How to Cope With Chronic Pain

Suffering from chronic pain can take its toll on your physical and mental health. Our Pain Management Centre at Queensland Diagnostic Imaging Varsity Lakes specialises in helping you relieve, reduce and manage your pain. Coping with chronic pain is not easy, but being prepared to explore the possibilities can help. Here are some options we recommend to help you cope with chronic pain.

 

Non-Surgical Treatments

At QDI Varsity Lakes, we offer a range of minimally invasive, non-surgical treatments for chronic pain. Our treatment options include:
•  Orthokine Injections
•  CT Radio frequency Ablation
•  Facet Block Injections
•  Nerve Root Injections
•  Joint Injections
•  Steroid Injections
•  Plasma Rich Platelet Therapy (PRP)

For more detailed information about the treatments we offer, please read our article “Non-Surgical Treatments for Chronic Pain.”

 

Lifestyle Remedies

Exercise
Exercise not only helps to strengthen the muscles around the affected area, but it can boost the endorphins in your body and help you to feel better. Exercise can also help with mobility (1), but choosing the right type of exercise for your condition is important. Ask your doctor about what kind of exercise is suitable for you before you begin an exercise program.

Follow a Healthy Diet
Following a healthy diet can help your body to fight chronic pain by lowering inflammation. It also helps you with weight management and supports good digestion. Avoid foods that cause inflammation such as processed foods, fried and sugary foods and sugary drinks.

Try to include foods in your diet that can help to reduce inflammation. These include dark leafy greens such as spinach and kale, some low-sugar fruits such as cherries and pineapple, turmeric and coconut oil. Foods rich in omega-3 fatty acids can also be beneficial, such as oily fish, flaxseed oil and walnuts.

Manage Your Mind
We understand that it’s not always easy to redirect your focus when you’re in pain. However, focusing on your pain can often make you feel worse. We recommend finding ways to distract yourself, such as meditation or listening to music. Other things you could try include spending time with friends, enjoying nature, or joining online forums that interest you. Some people find that adult colouring or watching humorous movies are useful forms of distraction therapies.

If you feel that chronic pain is starting to control your life and affect your mental health, we recommend that you seek counselling to help you cope.

Reduce Stress
Stress aggravates chronic pain. Negative feelings such as anger, holding a grudge, anxiety and sadness heighten your body’s sensitivity to pain. Try learning deep breathing or other relaxation techniques to help you manage stress. Refocusing negative patterns of thinking can reduce your stress levels. Replace negative emotions with positive ones, and you might find that it eases your chronic pain.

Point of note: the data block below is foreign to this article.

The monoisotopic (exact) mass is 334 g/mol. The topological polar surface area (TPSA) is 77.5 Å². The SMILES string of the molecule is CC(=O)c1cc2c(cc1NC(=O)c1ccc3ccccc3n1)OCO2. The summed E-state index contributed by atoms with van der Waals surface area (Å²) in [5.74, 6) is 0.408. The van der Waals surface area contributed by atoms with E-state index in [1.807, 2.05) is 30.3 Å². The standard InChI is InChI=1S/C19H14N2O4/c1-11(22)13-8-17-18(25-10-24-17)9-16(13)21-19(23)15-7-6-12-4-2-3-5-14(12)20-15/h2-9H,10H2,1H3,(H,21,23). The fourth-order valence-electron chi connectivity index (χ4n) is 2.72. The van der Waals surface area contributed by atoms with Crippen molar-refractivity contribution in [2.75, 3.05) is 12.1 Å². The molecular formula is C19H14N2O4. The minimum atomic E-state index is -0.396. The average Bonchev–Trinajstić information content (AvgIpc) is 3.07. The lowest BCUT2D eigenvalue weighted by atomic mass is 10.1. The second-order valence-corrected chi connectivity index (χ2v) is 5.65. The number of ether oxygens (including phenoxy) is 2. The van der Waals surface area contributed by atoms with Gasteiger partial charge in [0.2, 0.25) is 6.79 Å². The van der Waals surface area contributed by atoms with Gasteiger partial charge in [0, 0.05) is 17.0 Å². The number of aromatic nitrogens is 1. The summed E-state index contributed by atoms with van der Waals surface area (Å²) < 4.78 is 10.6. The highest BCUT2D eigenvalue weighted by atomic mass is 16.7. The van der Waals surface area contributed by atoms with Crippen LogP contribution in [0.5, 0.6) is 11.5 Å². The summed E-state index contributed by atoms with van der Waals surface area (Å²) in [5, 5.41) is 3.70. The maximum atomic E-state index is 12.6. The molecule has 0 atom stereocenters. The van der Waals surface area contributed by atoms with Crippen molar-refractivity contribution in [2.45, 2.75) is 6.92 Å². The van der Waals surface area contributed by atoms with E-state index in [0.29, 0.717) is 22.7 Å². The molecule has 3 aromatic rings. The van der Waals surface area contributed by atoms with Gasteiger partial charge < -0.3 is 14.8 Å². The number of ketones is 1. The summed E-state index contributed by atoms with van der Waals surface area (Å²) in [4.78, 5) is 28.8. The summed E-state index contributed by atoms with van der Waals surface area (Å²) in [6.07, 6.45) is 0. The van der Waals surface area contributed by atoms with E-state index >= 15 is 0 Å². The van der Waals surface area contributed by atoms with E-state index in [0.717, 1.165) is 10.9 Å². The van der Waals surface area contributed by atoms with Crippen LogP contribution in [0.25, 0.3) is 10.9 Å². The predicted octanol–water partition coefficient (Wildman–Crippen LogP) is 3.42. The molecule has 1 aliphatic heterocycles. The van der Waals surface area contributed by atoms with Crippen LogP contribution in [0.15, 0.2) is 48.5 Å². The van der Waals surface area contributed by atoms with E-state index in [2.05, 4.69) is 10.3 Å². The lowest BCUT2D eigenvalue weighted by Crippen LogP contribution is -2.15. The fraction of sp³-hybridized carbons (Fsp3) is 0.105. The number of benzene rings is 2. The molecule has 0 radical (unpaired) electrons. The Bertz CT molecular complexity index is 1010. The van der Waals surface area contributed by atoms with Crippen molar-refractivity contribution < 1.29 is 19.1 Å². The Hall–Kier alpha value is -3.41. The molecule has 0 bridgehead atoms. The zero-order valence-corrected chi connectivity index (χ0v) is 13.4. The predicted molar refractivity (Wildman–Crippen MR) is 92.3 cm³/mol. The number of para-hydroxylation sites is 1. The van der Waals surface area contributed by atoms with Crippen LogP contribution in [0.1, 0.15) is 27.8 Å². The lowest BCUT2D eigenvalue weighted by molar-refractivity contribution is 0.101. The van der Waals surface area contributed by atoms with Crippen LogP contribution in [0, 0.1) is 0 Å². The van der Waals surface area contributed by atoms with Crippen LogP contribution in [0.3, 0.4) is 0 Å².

Keep a Pain Journal
Tracking your pain levels and your daily activities is valuable information for your pain management team. Give your pain a score from one to ten and record what you are able to do. It will help your doctors to understand more about your pain and how to treat it.

Join a Support Group
Chronic pain can sometimes make you feel isolated, but a support group can help you to feel less alone. When you join a support group for people with your condition, others in the group understand how chronic pain affects your life. They can offer support or share what has worked for them. Family and friends may be able to offer help or advice, but others in the group understand what you are going through. Being involved in a social group can help to reduce stress (2), encourage a positive mindset, and give your endorphins a boost (3).

Avoid Alcohol and Smoking
Alcohol can interfere with normal sleeping patterns (4), and chronic pain can also disrupt sleep. It’s important to give your body the best chance at quality rest, so avoid alcohol or limit your intake.

Smoking can increase inflammation in your body and make some inflammatory conditions worse (5). Inflammation is the body’s healing response to injury or illness, but long-term inflammation is associated with conditions that cause chronic pain such as osteoarthritis. You can help to
lower inflammation levels in your body when you avoid smoking.

 

Surgery
At QDI, our preferred approach is minimally invasive, non-surgical treatments for chronic pain. However, in extreme cases surgery may be necessary in addition to the treatments we offer. If surgery is the best option for you, we will work with your surgeon to ensure the best possible outcome for your chronic pain condition.

Call Our Pain Management Centre:
QDI Varsity Lakes provides minimally invasive treatments for chronic pain. Call our friendly team at QDI Varsity Lakes on 07 5585 3700 to find out how our Pain Management Centre can help you, or visit us at www.qdi.com.au.

References:
(1) ncbi.nlm.nih.gov/pmc/articles/PMC3963038
(2) ncbi.nlm.nih.gov/pmc/articles/PMC2921311
(3) time.com/3748090/friends-social-health
(4) pubs.niaaa.nih.gov/publications/arh25-2/101-109.htm
(5) ncbi.nlm.nih.gov/pmc/articles/PMC1160597

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